Our research themes
Our research themes explore gender, entrepreneurship, and enterprising women. We draw from international research to explore areas of contemporary relevance for academia, policy and entrepreneurial ecosystems in Aotearoa New Zealand.
Gender and social entrepreneurship
Gender and entrepreneurship scholars have highlighted how White heroic male entrepreneurial stereotypes continue to undermine the legitimacy of other types of entrepreneur. This research explores the barriers and challenges experienced by women social entrepreneurs in Aotearoa New Zealand and how they have addressed these to assert the legitimacy and authenticity of their entrepreneurial lives.
Entrepreneurship education: girls and women
This research seeks to explore entrepreneurship education for women and girls, informed by Te Ao Māori. Research programmes are being developed by Dr Kerry Lee and Dr Persephone de Magdalene, focused on the benefits of entrepreneurial mindset development, and entrepreneurship education in prisons. This theme aligns with work undertaken within the University of Auckland’s Centre for Innovation and Entrepreneurship.
Enterprising women and entrepreneurial finance
Continuing her research in the area of gender, women and entrepreneurial finance, Dr Janine Swail will work with Coralus (formerly SheEO), a platform providing entrepreneurial finance to both women and non-binary people. Coralus presents a novel research context to investigate how we ‘do entrepreneurship’ and how we engage with entrepreneurial finance as a society.
Ngā wāhine kaipakihi – Māori women in enterprise
In line with our purpose to build knowledge about and support for entrepreneurial women, our key research focus are the specific barriers faced by wāhine Māori entrepreneurs. Three questions guide our research agenda: How do these barriers differ from those experienced by Pākehā women, and Māori men? From a Te Ao Māori perspective, what does a successful entrepreneurial journey look like for wāhine Māori? And, what is the role of the whānau/family in the entrepreneurial journey of wāhine Māori?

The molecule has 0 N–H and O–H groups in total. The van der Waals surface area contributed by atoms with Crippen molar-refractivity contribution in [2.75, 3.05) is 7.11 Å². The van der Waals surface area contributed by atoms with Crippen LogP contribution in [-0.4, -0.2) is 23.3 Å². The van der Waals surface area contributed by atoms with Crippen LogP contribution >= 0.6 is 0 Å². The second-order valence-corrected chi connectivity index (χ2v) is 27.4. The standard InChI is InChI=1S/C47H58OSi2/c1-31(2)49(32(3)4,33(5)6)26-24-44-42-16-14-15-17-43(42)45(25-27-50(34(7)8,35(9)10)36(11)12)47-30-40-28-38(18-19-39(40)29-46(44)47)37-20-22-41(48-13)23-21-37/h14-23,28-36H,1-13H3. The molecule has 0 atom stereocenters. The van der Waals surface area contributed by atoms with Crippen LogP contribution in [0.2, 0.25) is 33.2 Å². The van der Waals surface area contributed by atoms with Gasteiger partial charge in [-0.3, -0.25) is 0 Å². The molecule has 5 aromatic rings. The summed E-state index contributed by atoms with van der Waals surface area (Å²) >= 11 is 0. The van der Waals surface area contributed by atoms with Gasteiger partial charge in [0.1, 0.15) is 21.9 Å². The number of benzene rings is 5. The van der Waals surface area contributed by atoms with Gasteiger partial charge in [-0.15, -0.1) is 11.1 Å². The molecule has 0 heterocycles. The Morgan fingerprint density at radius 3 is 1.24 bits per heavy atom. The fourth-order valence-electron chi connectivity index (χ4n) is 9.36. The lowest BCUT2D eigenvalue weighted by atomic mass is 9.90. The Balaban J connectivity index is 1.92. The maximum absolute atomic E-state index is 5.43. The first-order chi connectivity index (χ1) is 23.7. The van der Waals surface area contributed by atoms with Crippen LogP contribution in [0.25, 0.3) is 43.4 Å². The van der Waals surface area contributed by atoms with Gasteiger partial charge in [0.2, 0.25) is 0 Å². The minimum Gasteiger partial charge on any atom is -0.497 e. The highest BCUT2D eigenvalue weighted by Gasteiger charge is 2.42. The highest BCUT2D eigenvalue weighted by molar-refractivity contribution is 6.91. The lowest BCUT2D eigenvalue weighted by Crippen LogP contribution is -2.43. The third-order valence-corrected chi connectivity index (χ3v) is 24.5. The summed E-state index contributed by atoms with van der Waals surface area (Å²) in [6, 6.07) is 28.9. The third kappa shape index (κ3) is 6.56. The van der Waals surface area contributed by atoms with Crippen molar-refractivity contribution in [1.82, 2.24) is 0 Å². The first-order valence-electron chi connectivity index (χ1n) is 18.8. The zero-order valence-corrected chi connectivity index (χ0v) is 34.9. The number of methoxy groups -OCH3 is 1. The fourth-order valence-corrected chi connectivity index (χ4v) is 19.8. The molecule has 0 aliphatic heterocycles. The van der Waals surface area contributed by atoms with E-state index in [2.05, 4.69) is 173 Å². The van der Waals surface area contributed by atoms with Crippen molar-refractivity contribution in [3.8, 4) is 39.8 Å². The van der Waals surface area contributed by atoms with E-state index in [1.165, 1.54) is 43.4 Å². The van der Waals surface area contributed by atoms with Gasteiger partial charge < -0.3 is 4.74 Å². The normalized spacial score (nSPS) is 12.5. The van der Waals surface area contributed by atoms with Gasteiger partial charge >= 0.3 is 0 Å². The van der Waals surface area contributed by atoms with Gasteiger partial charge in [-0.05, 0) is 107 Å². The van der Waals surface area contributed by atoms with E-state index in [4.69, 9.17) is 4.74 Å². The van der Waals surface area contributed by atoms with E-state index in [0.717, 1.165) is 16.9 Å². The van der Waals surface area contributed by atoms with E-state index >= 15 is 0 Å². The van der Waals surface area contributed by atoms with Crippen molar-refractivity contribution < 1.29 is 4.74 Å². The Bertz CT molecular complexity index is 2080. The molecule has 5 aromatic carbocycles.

Enterprising women in small and medium enterprises / family businesses
Women in small and medium enterprises (SMEs)
One of the key challenges facing Aotearoa New Zealand is how to grow existing businesses to provide increased employment and improved productivity. This challenge is particularly pertinent for women-led businesses at all stages of business growth lifecycles. One area of particular focus is SME exporters.
New Zealand Trade and Enterprise (NZTE) has recently appointed a Women in Export Lead, tasked with creating a programme to inspire and support more women to internationalise their businesses. In preparation, NZTE has begun analysing the portfolio of companies it supports to better understand women’s representation in both senior leadership and final decision-making roles. It is also researching the barriers that may hamper women’s efforts to internationalise or to scale-up their export businesses. Initial results suggests that only 25% of women-led export businesses turnover more than $3 million a year, compared to almost double that rate for men. Professor Woods will be working with the NZTE Women in Export Lead to explore potential research outputs emerging from the data, for both policy and practice applications.
Women in family businesses
Whānau/family business is not a recent phenomenon. The foundations of Aotearoa New Zealand’s contemporary economy are built on successful family businesses: Watties, Fletcher Building, Barfoot and Thompson, Sleepyhead, and Michael Hill to name a few. The flourishing Māori economy is similarly built on the successes of whānau and hapu innovators and traders from the time of colonial settlement. While family businesses have dominated the global economic scene for a significant period, comprising approximately 70% of businesses worldwide and 60% of firms in Aotearoa New Zealand, it is only this century that research on women’s contribution to family businesses has gained traction. The initial research will focus on the challenges and opportunities women experience in small/medium-sized family businesses.
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